The Las Vegas Convention Center construction approaches an important milestone.
About an hour outside of Las Vegas, near Bunkerville, you’ll find the Camel Safari. (Mat Luschek/Las Vegas Review-Journal)
One minute, you’re just trimming hedges and shooting the breeze with your neighbor. But then he brings up Vegas and you’re thinking about the incredible meals, world-class hotels, pools inside of pools and unparalleled entertainment. You’re thinking about iconic artist residencies like Aerosmith. Priorities take shape. Vegas first, lawn and everything else, second. Just like that, Vegas Changes Everything. (Visti Las Vegas/Youtube)
A weekend getaway is nice for anyone, but a weekend getaway in Vegas … that’s a next-level experience with shows, clubs, spas and more. With a chance to see iconic artist residencies like Gwen Stefani, you might just find yourself going from pushing your child on a swing, to pushing back a birthday party. See how Vegas Changes Everything. (Visit Las Vegas/YouTube)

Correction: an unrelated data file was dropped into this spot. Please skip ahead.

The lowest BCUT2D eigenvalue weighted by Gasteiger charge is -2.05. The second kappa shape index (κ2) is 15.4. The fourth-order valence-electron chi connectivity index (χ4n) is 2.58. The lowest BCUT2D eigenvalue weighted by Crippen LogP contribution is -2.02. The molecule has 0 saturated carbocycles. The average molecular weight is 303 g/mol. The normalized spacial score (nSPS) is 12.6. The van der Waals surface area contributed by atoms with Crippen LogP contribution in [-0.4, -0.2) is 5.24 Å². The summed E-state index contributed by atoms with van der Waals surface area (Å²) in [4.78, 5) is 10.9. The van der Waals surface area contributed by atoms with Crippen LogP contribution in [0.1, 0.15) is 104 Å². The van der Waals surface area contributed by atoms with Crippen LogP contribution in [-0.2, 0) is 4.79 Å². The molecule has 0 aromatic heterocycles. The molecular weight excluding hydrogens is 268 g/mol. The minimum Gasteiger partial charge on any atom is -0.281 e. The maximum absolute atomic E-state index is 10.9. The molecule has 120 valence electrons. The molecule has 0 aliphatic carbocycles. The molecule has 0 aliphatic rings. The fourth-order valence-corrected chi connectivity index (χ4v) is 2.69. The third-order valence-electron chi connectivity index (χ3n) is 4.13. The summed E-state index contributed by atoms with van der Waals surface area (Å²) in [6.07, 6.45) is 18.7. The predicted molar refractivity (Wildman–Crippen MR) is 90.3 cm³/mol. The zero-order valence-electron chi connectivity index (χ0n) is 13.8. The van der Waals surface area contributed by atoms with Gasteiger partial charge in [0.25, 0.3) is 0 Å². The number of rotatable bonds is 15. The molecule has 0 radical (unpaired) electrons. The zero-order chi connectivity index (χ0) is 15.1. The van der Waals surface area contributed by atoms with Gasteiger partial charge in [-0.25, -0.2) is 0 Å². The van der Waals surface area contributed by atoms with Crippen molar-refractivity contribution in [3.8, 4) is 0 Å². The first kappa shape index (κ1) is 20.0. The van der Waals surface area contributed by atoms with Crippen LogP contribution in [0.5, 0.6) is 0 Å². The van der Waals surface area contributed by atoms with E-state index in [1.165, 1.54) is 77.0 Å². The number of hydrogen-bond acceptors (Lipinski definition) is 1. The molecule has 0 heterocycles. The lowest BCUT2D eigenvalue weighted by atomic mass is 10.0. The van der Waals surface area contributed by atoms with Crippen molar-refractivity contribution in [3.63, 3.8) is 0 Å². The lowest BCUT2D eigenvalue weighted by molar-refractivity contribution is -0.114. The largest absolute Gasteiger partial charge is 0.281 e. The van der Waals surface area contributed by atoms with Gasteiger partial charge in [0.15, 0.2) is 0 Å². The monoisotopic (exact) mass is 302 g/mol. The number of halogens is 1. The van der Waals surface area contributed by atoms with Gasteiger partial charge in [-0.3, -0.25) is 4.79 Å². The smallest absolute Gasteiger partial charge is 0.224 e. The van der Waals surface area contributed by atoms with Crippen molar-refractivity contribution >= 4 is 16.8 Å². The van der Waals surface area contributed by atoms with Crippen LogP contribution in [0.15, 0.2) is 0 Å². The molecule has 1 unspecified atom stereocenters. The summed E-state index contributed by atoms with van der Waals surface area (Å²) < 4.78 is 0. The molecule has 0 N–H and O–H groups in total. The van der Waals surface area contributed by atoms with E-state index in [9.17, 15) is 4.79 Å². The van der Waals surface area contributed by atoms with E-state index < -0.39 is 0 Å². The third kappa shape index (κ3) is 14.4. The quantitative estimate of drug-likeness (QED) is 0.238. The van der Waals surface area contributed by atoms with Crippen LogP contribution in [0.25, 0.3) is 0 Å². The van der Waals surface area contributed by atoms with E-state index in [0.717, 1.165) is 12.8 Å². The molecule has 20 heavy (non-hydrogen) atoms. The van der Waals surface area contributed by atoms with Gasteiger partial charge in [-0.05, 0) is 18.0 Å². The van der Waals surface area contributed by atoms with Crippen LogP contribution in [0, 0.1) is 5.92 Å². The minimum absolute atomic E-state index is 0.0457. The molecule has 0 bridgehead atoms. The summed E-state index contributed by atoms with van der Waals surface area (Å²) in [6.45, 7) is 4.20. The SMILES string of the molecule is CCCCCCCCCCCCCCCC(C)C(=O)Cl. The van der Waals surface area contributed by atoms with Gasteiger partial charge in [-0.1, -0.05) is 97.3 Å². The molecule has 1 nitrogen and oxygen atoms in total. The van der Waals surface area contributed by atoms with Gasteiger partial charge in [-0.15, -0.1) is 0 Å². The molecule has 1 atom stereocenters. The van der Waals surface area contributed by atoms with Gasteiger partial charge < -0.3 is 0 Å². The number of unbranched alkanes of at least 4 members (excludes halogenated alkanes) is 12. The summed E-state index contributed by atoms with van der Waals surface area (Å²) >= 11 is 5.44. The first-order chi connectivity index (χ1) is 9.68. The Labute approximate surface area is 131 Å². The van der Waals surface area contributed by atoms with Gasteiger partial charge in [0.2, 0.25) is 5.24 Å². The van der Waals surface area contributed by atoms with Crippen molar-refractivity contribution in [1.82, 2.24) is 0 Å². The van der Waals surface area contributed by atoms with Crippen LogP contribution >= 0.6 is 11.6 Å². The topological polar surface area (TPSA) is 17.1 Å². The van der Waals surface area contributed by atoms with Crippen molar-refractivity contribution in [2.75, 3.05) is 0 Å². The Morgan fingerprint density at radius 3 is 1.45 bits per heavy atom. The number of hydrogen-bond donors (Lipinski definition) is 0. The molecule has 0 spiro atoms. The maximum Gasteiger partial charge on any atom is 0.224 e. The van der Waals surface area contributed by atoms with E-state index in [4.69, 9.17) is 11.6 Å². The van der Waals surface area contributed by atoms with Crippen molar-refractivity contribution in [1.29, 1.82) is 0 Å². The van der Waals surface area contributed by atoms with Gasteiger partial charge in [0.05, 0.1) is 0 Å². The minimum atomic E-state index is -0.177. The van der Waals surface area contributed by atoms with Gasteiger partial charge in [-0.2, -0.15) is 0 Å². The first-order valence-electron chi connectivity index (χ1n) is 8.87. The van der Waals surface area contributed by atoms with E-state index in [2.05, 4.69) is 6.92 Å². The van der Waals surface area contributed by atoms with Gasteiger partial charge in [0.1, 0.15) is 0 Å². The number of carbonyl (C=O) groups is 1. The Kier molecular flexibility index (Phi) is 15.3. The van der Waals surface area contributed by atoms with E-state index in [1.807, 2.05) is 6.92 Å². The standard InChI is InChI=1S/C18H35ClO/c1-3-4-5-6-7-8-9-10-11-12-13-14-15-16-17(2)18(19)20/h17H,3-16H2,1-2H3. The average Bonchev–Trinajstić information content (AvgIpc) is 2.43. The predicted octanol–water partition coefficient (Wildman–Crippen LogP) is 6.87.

Remember when you were a kid and played with construction toys in the sand box? Dig This Las Vegas has the same idea, except instead of toy bulldozers, you get to play with the real thing. (Mat Luschek/Review-Journal)
CES in January is expected to attract more than 180,000 attendees. (Las Vegas Review-Journal)
Frontier, a Denver-based ultra-low-cost carrier, will become the first airline in more than a decade to offer international service to Canada and Mexico from Las Vegas when flights to Cancun and Los Cabos begin Dec. 15. (Rick Velotta/Las Vegas Review-Journal)
Aircraft continued to arrive and depart during a power outrage at McCarran International Airport’s Terminal 1 which did not affect the control tower but shutdown baggage claim and ticketing for about 90 m minutes.
Review-Journal reporters Elaine Wilson, Todd Prince and Jason Bracelin discuss the latest news surrounding the Mandalay Bay and a website selling Las Vegas benefit concert tickets.
R&R Partners has been the communications agency for the Las Vegas Convention and Visitors Authority for more than 35 years The first “What happens here, stays here” ad ran in 2003. (Nicole Raz/Las Vegas Review-Journal)